Thereafter, at step 11, each of the minimum-rule cells MC in the block B1 a is checked to see whether it has a region in which wiring is congested. Whether wiring is congested is verified using a tool, for example, a congestion map. Congestion of wiring is verified according to various methods. According to a method employed in the present embodiment, a wiring density that is the ratio of an area occupied by wiring to the area of a minimum-rule cell MC is calculated. When the wiring density is equal to or larger than a predetermined value, wiring is verified to be congested.

When the wiring density is equal to or larger than a value predetermined based on a process technology or the specifications for a semiconductor integrated circuit to be designed, wiring is verified to be congested. Control is then passed to step 12. When the wiring density is smaller than the predetermined value, wiring is verified not to be congested. Control is then passed to step 20 e. Processing is terminated. In the block B1 a (FIG. 3A), a region A1 a is selected as a region where wiring is congested.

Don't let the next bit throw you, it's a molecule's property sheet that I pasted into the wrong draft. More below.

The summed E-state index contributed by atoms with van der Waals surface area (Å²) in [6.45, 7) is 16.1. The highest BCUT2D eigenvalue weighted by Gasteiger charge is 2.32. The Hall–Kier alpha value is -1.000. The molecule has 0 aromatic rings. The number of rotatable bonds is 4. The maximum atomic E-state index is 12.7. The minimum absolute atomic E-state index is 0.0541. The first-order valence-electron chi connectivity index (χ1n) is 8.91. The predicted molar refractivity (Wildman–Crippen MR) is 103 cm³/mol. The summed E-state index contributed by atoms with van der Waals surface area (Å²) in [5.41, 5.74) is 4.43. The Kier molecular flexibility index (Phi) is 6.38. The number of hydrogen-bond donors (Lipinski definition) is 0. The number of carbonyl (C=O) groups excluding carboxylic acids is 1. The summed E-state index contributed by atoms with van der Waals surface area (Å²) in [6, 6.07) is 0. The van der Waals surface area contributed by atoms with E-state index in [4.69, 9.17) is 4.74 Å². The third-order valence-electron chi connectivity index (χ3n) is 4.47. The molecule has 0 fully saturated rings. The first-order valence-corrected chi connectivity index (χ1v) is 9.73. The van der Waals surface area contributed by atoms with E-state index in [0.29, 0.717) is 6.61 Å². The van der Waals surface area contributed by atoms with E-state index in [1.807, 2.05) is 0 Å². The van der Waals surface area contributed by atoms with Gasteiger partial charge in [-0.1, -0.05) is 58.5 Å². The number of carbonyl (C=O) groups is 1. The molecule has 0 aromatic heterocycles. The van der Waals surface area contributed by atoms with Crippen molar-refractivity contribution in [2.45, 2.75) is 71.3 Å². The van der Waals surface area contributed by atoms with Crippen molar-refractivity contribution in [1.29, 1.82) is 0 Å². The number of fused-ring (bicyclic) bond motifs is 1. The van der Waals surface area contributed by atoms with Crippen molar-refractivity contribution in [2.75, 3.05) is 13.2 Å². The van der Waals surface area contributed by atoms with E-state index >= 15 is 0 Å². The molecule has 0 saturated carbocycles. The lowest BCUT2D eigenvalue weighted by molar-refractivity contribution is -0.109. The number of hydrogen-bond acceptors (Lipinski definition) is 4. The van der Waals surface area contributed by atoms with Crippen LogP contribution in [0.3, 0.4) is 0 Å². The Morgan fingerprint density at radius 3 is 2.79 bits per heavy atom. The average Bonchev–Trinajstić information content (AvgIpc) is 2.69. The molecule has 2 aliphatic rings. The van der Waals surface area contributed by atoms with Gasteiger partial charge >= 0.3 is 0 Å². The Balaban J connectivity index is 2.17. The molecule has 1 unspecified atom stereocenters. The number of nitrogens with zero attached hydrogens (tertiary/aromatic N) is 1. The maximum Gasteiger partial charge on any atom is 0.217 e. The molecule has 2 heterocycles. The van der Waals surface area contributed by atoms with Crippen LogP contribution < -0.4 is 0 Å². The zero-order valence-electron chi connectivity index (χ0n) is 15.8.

At step 12, a minimum-rule cell MC whose wiring is congested is recognized as an object-of-wiring thinning cell WC. In the block B1 a, the minimum-rule cells MC located in the region A1 a are regarded as minimum-rule cells MC whose wirings are congested, and the minimum-rule cells MS are regarded as the object-of-wiring thinning cells WC. FIG. 4A to FIG. 5B show examples of minimum-rule cells MC regarded as object-of-wiring thinning cells WC. For a better understanding, FIG. 4A to FIG. 5B show the first wiring layer MET1 and second wiring layer MET2 alone but do not show the underlying layers. FIG. 4A shows an example (of an object-of-wiring thinning cell WC1 a) in which lines serving as bypasses are not included. FIG. 5A shows an example (of an object-of-wiring thinning cell WC2 a) in which lines serving as bypasses are included. In FIG. 4A, the cell includes one passing line channel (PWC1). The wiring density of the wiring including lines 2W1 a to 2W4 a formed in the second wiring layer MET2 to the area of the object-of-wiring thinning cell WC1 a is high. In FIG. 5A, the second wiring layer MET2 of the object-of-wiring thinning cell WC2 a has no available passing line channel. A line 2W5 a in the second wiring layer MET2 is bypassed to a line 4W1 a in the fourth wiring layer MET4 by way of the third wiring layer MET3 via a contact CN1. Likewise, a line 2W6 a is bypassed to a line 4W2 a by way of the third wiring layer MET3 via a contact CN2. The wiring density in FIG. 5A is higher than that in FIG. 4A.